These antennas provided little if any noticeable improvement in my situation, if you're looking for a significant improvement in your wireless range I recommend using either one of the wireless repeaters (good) or power line wireless extenders (better) solutions. The price is higher but you'll get a measurable improvement in range. I now use all 3 devices and if you're interested in my experience, read on.
I was looking to extend my wireless LAN range to support the growing amount of wireless stuff I'm accumulating in my house, I also wanted to extend a good-enough wireless signal to a detached garage to use a wireless security camera there. Not wanting to spend any more money than necessary I started off with these antennas to see what they'd do for me.
I don't have a way to measure signal quality/performance other than the number of bars on my mobile devices and the internet performance sites like MySpeed but using those tools I could see little if any boost in performance. Apparently I don't really understand radio signal power measures because I thought changing from the 3dBi antenna the router came with to a 9 dBi antenna would more than double my signal power but, again, that higher signal power didn't show up in terms of signal bars on my mobile devices or higher download bandwidth.
I still use the antennas because they "might" be providing marginally more signal power and they were cheap enough that it wasn't worth the bother of returning them.
My next step was to try a wireless repeater, in my case I bought a refurbished Linksys model to go with my Linksys router. This thing did provide a measurable boost in performance inside my house but it's still limited. It can only provide a good signal boost if it receives a reasonably strong signal itself, which limits how far it can be located from the wireless router. And, back to the antenna topic, it uses an internal antenna so the transmitted/repeated signal doesn't reach as far as say a routers signal would.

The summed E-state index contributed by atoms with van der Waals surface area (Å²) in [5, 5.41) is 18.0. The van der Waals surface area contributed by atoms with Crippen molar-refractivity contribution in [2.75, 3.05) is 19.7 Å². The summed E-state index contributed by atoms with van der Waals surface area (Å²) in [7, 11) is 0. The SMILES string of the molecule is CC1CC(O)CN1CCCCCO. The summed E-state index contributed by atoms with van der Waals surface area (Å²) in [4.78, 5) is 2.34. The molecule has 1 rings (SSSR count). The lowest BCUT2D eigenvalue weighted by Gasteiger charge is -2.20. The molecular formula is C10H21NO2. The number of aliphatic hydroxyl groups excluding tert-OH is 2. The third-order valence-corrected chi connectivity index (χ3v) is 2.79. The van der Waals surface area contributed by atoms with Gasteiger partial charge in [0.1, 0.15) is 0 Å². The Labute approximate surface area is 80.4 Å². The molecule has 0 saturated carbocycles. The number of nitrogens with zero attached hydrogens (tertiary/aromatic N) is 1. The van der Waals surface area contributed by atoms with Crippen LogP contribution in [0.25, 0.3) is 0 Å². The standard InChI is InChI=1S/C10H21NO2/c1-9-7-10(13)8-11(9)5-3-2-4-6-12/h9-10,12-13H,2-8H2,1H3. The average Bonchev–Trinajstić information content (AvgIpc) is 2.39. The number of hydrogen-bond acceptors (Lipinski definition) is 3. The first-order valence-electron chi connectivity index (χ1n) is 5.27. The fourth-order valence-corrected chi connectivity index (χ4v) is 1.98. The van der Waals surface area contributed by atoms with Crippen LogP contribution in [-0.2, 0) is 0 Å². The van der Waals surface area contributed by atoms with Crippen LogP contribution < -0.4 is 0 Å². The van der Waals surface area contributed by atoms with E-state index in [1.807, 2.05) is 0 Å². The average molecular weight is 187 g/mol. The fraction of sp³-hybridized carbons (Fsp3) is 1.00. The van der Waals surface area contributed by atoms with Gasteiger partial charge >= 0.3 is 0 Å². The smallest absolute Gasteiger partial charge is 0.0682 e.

I've also read that some wireless repeaters hog bandwidth for their communication with the router but I didn't notice this, my performance wasn't affected. However, even though I located both the wireless router (first floor) and repeater (2nd floor) near the outside wall that faces my detached garage I wasn't able to get a good enough signal in the garage to get the wireless cameras to work.
So, my bottom line on the wireless repeaters is they work better than the antennas to extend your signal but performance is somewhat limited so it really depends on your personal situation as to whether it'll solve your range problems. If you strategically locate the router and the repeater you can do OK in an average size house. In my case, my house is 2 story and roughly 3000 square feet and I get pretty good wireless throughout the house with router plus repeater, but, again, very poor signal power in the garage.
My 3rd step was to try a wireless extender using the power line. I bought the T link product based largely on price. For these you connect a base station to your router using an Ethernet cord and then plug the base into a nearby wall outlet. That basically transmits your wireless signal over all the electrical wiring on your property. You can then plug remote units into any outlet in your electrical system, so long as it's on the same meter, and you'll get a remote wireless signal at that point.
In my case I plugged a remote unit in my garage and I now get wireless performance there that's about equal to what I get when I'm in the same room as the wireless router. I will warn you that these devices claim to be plug and play but my older router doesn't have a WPA button so I had to configure them.
Instructions were horrible and I had to do a lot of trial and error to get them working properly. I'm also not sure how stable they are, I've had to reset mine about once per week. But, I'm generally happy with them and they were the only option that solved my problem of getting wireless to my garage.
So, I'm currently using the 9 dBi antennas, a wireless repeater in my house and a power line extender to get the signal to my garage. If I were starting over again I'd just buy the power line extenders with 2 or 3 remote units. Unfortunately, it's the most expensive, and at least in my case, the most complex to set up, but it's easily the most effective way of extending your wireless signal that I've seen.